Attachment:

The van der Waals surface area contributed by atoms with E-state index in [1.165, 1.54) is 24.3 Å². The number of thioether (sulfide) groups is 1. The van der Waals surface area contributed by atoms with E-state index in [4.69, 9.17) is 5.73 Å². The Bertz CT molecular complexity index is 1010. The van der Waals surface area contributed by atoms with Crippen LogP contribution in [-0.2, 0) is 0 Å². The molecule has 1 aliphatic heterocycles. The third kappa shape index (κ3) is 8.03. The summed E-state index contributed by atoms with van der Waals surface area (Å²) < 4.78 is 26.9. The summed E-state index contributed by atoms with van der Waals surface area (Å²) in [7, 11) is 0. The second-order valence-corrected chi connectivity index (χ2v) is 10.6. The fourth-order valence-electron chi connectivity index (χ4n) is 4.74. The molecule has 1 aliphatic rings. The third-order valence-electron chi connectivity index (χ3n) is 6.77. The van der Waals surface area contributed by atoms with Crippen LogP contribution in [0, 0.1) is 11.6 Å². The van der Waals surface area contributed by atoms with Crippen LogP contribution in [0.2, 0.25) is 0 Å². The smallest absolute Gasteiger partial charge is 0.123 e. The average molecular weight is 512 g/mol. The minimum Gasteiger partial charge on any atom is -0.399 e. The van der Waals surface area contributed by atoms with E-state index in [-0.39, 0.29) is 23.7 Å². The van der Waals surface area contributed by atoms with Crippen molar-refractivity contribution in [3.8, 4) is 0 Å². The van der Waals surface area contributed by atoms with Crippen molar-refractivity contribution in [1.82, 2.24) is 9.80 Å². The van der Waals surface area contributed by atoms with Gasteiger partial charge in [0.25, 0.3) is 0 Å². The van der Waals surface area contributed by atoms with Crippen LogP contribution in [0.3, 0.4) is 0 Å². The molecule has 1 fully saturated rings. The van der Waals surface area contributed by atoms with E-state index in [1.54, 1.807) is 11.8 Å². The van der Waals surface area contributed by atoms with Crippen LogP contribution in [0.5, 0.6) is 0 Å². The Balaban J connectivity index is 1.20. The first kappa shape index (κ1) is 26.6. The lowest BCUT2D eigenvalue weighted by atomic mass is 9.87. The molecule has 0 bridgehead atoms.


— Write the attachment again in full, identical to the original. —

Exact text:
The van der Waals surface area contributed by atoms with E-state index in [1.165, 1.54) is 24.3 Å². The number of thioether (sulfide) groups is 1. The van der Waals surface area contributed by atoms with E-state index in [4.69, 9.17) is 5.73 Å². The Bertz CT molecular complexity index is 1010. The van der Waals surface area contributed by atoms with Crippen LogP contribution in [-0.2, 0) is 0 Å². The molecule has 1 aliphatic heterocycles. The third kappa shape index (κ3) is 8.03. The summed E-state index contributed by atoms with van der Waals surface area (Å²) < 4.78 is 26.9. The summed E-state index contributed by atoms with van der Waals surface area (Å²) in [7, 11) is 0. The second-order valence-corrected chi connectivity index (χ2v) is 10.6. The fourth-order valence-electron chi connectivity index (χ4n) is 4.74. The molecule has 1 aliphatic rings. The third-order valence-electron chi connectivity index (χ3n) is 6.77. The van der Waals surface area contributed by atoms with Crippen LogP contribution in [0, 0.1) is 11.6 Å². The van der Waals surface area contributed by atoms with Crippen LogP contribution in [0.2, 0.25) is 0 Å². The smallest absolute Gasteiger partial charge is 0.123 e. The average molecular weight is 512 g/mol. The minimum Gasteiger partial charge on any atom is -0.399 e. The van der Waals surface area contributed by atoms with E-state index in [-0.39, 0.29) is 23.7 Å². The van der Waals surface area contributed by atoms with Crippen molar-refractivity contribution in [3.8, 4) is 0 Å². The van der Waals surface area contributed by atoms with Crippen molar-refractivity contribution in [1.82, 2.24) is 9.80 Å². The van der Waals surface area contributed by atoms with Gasteiger partial charge in [0.25, 0.3) is 0 Å². The van der Waals surface area contributed by atoms with Crippen LogP contribution in [0.3, 0.4) is 0 Å². The molecule has 1 fully saturated rings. The van der Waals surface area contributed by atoms with E-state index in [1.54, 1.807) is 11.8 Å². The van der Waals surface area contributed by atoms with Crippen LogP contribution in [0.5, 0.6) is 0 Å². The Balaban J connectivity index is 1.20. The first kappa shape index (κ1) is 26.6. The lowest BCUT2D eigenvalue weighted by atomic mass is 9.87. The molecule has 0 bridgehead atoms.